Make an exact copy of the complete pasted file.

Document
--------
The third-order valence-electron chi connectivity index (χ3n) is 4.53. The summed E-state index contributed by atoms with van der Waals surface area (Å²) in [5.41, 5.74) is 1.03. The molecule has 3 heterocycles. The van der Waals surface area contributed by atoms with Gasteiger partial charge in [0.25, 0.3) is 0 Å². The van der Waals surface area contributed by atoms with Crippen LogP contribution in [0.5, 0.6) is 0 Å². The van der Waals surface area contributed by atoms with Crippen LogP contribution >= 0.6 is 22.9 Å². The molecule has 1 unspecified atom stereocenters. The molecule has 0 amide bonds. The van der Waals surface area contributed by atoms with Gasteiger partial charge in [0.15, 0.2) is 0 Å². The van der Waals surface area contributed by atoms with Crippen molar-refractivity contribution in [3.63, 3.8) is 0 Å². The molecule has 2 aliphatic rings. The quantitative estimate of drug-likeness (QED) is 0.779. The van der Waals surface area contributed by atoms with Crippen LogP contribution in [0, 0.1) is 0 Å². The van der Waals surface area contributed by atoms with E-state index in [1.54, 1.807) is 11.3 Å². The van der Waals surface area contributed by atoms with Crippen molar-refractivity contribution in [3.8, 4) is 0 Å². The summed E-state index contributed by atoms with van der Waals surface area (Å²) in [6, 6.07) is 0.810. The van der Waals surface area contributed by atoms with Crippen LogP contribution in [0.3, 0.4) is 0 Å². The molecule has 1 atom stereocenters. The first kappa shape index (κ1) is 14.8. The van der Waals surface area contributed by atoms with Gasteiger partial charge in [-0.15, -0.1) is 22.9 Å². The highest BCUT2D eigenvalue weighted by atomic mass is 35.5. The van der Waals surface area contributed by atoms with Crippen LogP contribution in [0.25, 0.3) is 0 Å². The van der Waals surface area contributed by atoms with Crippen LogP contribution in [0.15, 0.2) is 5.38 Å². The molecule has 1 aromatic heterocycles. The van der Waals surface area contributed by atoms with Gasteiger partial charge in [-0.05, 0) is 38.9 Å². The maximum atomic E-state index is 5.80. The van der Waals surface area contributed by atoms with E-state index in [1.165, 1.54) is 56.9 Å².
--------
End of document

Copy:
The third-order valence-electron chi connectivity index (χ3n) is 4.53. The summed E-state index contributed by atoms with van der Waals surface area (Å²) in [5.41, 5.74) is 1.03. The molecule has 3 heterocycles. The van der Waals surface area contributed by atoms with Gasteiger partial charge in [0.25, 0.3) is 0 Å². The van der Waals surface area contributed by atoms with Crippen LogP contribution in [0.5, 0.6) is 0 Å². The van der Waals surface area contributed by atoms with Crippen LogP contribution >= 0.6 is 22.9 Å². The molecule has 1 unspecified atom stereocenters. The molecule has 0 amide bonds. The van der Waals surface area contributed by atoms with Gasteiger partial charge in [0.15, 0.2) is 0 Å². The van der Waals surface area contributed by atoms with Crippen molar-refractivity contribution in [3.63, 3.8) is 0 Å². The molecule has 2 aliphatic rings. The quantitative estimate of drug-likeness (QED) is 0.779. The van der Waals surface area contributed by atoms with Crippen LogP contribution in [0, 0.1) is 0 Å². The van der Waals surface area contributed by atoms with E-state index in [1.54, 1.807) is 11.3 Å². The van der Waals surface area contributed by atoms with Crippen molar-refractivity contribution in [3.8, 4) is 0 Å². The summed E-state index contributed by atoms with van der Waals surface area (Å²) in [6, 6.07) is 0.810. The van der Waals surface area contributed by atoms with Crippen LogP contribution in [0.3, 0.4) is 0 Å². The molecule has 1 atom stereocenters. The first kappa shape index (κ1) is 14.8. The van der Waals surface area contributed by atoms with Gasteiger partial charge in [-0.15, -0.1) is 22.9 Å². The highest BCUT2D eigenvalue weighted by atomic mass is 35.5. The van der Waals surface area contributed by atoms with Crippen LogP contribution in [0.25, 0.3) is 0 Å². The van der Waals surface area contributed by atoms with Crippen LogP contribution in [0.15, 0.2) is 5.38 Å². The molecule has 1 aromatic heterocycles. The van der Waals surface area contributed by atoms with Gasteiger partial charge in [-0.05, 0) is 38.9 Å². The maximum atomic E-state index is 5.80. The van der Waals surface area contributed by atoms with E-state index in [1.165, 1.54) is 56.9 Å².